Most will tell you that you can’t compare a battle rifle with an assault rifle in size or magazine capacity. Below are some picks of the FAL in comparison to a AKM with a Magpul Zhukov folding stock. The FAL weighs in at 11 lbs. with an optic, tac light, and DBAL laser. It’s overall length is 37.75 inches, and the folded length is 29 inches.

compact-rifle-post3

In the compact defense rifle category, it’s hard to beat the FAL Para or a folding stocked AKM.

In comparison, the AKM that is pictured weighs 10.5 lbs. without any accessories, is 36.5 inches long, and 28.25 inches folded. Here’s an interesting comparison. With a 30 round magazine the AKM weighs 11.75 lbs. and the FAL weighs 13.75 lbs. with 30 round mag. Normally, battle rifles use 20 round magazines, since they are the most convenient. Since people like to make the apples and oranges comparison with these two rifle types, I figure I’d show that the size disparity isn’t as great as some would have you believe.

compact-rifle-post1

The AKM pictured on top of the SA58 showing the size/profile is almost exactly the same, but the 7.62N cartridge far exceeds the performance of the 7.62x39S.

In contrast to the AKM with side folder shown above, this AKMS is a lot harder to put optics on.

 

compact-rifle-post2

The DSA SA58 Compact Tactical Carbine with it’s normal 20 round magazine weighs 12.25 lbs.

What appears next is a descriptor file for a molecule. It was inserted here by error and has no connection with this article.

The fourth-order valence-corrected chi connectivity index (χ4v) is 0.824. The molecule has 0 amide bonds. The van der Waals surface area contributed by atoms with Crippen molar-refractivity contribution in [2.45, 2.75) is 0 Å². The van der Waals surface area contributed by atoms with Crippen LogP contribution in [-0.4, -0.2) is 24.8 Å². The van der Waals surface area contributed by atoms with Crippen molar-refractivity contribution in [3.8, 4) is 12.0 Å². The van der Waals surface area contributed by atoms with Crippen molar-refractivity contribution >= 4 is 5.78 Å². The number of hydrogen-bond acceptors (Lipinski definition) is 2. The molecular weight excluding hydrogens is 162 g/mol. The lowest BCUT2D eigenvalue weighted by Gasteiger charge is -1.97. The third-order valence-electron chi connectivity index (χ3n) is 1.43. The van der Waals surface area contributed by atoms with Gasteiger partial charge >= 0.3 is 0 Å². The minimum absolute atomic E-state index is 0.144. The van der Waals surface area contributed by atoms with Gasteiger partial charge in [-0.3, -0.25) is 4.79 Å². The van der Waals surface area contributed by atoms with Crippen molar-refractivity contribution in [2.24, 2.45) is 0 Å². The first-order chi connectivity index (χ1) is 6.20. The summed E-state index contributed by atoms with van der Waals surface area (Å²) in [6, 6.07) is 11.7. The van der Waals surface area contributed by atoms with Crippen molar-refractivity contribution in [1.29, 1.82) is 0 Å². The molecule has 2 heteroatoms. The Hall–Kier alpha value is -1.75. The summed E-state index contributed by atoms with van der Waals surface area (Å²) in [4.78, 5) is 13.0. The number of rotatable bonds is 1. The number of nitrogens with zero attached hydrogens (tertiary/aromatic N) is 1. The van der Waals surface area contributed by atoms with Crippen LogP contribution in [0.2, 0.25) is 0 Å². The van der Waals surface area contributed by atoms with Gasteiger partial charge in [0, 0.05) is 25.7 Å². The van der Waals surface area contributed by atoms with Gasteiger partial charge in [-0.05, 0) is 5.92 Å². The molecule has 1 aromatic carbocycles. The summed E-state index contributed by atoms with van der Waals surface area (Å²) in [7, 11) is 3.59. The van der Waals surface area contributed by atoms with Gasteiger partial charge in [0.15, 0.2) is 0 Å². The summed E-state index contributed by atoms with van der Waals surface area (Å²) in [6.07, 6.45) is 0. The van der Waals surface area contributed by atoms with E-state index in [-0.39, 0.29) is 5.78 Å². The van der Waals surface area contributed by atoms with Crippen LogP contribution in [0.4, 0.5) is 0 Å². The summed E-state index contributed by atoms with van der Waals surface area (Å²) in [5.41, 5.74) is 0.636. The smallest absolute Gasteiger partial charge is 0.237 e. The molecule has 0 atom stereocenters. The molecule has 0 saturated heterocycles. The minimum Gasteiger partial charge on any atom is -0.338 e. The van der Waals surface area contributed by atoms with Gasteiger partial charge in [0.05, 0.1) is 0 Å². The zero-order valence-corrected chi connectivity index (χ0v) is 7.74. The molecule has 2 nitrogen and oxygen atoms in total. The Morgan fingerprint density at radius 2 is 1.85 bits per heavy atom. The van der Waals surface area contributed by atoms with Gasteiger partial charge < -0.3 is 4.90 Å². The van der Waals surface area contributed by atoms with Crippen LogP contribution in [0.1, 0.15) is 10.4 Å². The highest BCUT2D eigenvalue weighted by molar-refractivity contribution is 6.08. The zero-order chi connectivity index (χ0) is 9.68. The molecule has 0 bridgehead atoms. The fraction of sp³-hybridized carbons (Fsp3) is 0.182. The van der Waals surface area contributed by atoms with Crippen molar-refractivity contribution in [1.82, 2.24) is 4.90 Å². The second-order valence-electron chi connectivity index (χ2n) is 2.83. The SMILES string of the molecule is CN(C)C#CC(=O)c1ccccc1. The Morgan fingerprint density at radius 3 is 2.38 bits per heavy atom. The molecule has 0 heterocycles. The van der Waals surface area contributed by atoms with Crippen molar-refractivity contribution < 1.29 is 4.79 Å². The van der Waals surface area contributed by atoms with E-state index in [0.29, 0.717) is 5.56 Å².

I mentioned earlier that you can own firearms that appear to be similar to the regulated short barreled rifles (SBR’s), but are actually regulated as pistols. I talked about this type of firearm in this post, and for the purposes listed here, it would be foolish not to consider a firearm of this type without serious thought.

Besides there small size, they can be carried loaded in many places you can’t carry a loaded rifle. The 11″ ParaFAL OSW pictured here is 23.25″ inches long when the brace/stock is folded, and 32.5″ long unfolded. It weighs 13.25 lbs. loaded (with a 30 rounder) as pictured here, and ballistics are 2325FPS with around 1800 FT LBS. with 150 grain Mil ball (I listed this because I was told it wouldn’t do any better than a 16″ AK ball ballistics. This shows that’s not the case).

The 11.5″ SIG M400 weighs in a 10.5 lbs. as seen (loaded) and including the DBAL. With the SB Tactical PDW Brace collapsed the length is 27″ long, and 29.5″ long extended. Both of these firearms have a Primary Arms Holosun HS505C solar powered red dot. The FAL has the short mount, and the M44 has the space for iron sight co-witness.

If you are looking for a super compact defense rifle, it’s hard to go wrong with one of the bullpups we talked about earlier, an AKM folder or FAL Para. There are a number of good rifles available to civilians these days, and the most important thing to keep in mind is that when you make your selection and purchase your rifle, TRAIN WITH IT! It makes no sense to have something for that purpose, but to not train and become proficient in it’s use.

This post is about being realistic. Be realistic in what you think you will be doing during a SHTF situation. If you think you will be running from firefight to firefight, like your Modern Warfare 3 video game, you need to read some of Selco, or FerFal’s stuff. Be realistic in the rifle you select as your “Go to gun”. A compact rifle for a Survivalist beats the Hell out of a typical full size Infantry long gun for all but a few limited uses.

Being practical, being realistic, and being ready is what it’s all about. Just like most people won’t carry their handgun if it is too large or uncomfortable for them to conceal, so to, the compact rifle will be carried more in a SHTF situation while doing the chores if it’s not a pain in the ass to transport.

JCD

"Parata Vivere"- Live Prepared.